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For the Wild, 9: Half-Earth, Alaska Style

Wildlands Network published For the Wild in 2017 to celebrate 25 years of reconnecting nature in North America. Every couple of weeks, we’ll be posting a new excerpt from this inspiring collection of prose, poetry, and photographs as a special feature on our website. Please join the Rewilding Society or our Wildlands Stewards giving circle to receive a bound copy of For the Wild. Visit our Donate page to learn more.

Half-Earth, Alaska Style

by Brad Meiklejohn

Person sits on rocky overlook above wide river valley, with wild mountains in background
Sheenjek River, Arctic National Wildlife Refuge, Alaska. Photo: Steven Chase, USFWS

WHEN E.O. WILSON WROTE Half-Earth, in which he proposes that we set aside half the Earth for wildlife in order to protect biological diversity, he surely was thinking of Alaska. Alaska comes closer to protecting half of wild nature than does anywhere else on the planet.

The forty-ninth state stands typical conservation design on its head. Instead of habitat islands in a sea of humanity, people inhabit “island cities” embedded in a matrix of wildlands. Rather than minimal wildlife corridors between distant core reserves, Alaska’s sparse road system connects distant human centers.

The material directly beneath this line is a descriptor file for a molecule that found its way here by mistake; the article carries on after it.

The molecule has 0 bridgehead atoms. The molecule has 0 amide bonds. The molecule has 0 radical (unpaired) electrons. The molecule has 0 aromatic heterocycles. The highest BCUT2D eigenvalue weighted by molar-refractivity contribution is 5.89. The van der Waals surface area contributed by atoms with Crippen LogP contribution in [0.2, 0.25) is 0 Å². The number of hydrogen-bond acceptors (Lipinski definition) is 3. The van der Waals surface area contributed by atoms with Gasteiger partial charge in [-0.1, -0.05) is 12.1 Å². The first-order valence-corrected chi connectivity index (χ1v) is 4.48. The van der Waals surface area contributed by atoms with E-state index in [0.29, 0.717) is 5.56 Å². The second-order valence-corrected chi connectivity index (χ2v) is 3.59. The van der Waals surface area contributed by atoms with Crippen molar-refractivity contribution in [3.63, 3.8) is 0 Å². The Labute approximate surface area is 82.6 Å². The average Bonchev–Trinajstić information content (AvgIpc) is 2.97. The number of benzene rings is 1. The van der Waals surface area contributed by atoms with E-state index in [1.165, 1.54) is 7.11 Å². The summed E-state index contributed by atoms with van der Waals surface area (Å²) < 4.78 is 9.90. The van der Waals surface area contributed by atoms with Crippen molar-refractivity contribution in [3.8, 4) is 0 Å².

By many measures, Alaska’s conservation system works. Alaska has fewer endangered or threatened species than any other state. All of the state’s large carnivores exist in viable populations. In fact, Alaska still retains most of its post-Pleistocene plants and animals in near-natural patterns of abundance and distribution. Alaska hosts an estimated 31,000 brown bears, 7,500 gray wolves, and healthy populations of wolverines, lynx, and coyotes. One million barren-ground caribou roam in 25 distinct herds while 100 million seabirds occupy coastal waters, 10 million waterfowl nest in intact wetlands, and more than 300 million salmon spawn in the largely undammed rivers where 40,000 bald eagles eat the depleted carcasses.

These ecological riches remain, in large part, because President Carter signed the Alaska National Interest Lands Conservation Act (ANILCA) into law in 1981. Among the most visionary conservation acts in history, ANILCA created or expanded 17 habitat reserves bigger than Yellowstone, including the 19.6 million-acre Arctic National Wildlife Refuge and the 30 million-acre Wrangell-St. Elias/Kluane/Tetlin/Glacier Bay wildland complex.

As a transplanted New Englander, it’s hard for me to return home; I’ve been ruined by Alaska. John McPhee, an Easterner himself, expressed a similar awakening in his Alaska classic, Coming into the Country: “I may have liked places that are wild and been quickened all my days just by the sound of the word, but I can see now I never knew what it could mean.”

Wilson rightly exhorts us to aim higher. Conserving fifty percent of the planet sounds audacious only if one is accustomed to aiming low. Alaska-scale conservation should be the goal everywhere and is feasible even in the near-term in many frontier regions like northern Canada, Siberia, Central Africa, Patagonia, and the Amazon.

Alaska is like the Great Remembering, a reminder of Earth when it was still whole. Alaska teaches us that large wildlands work.

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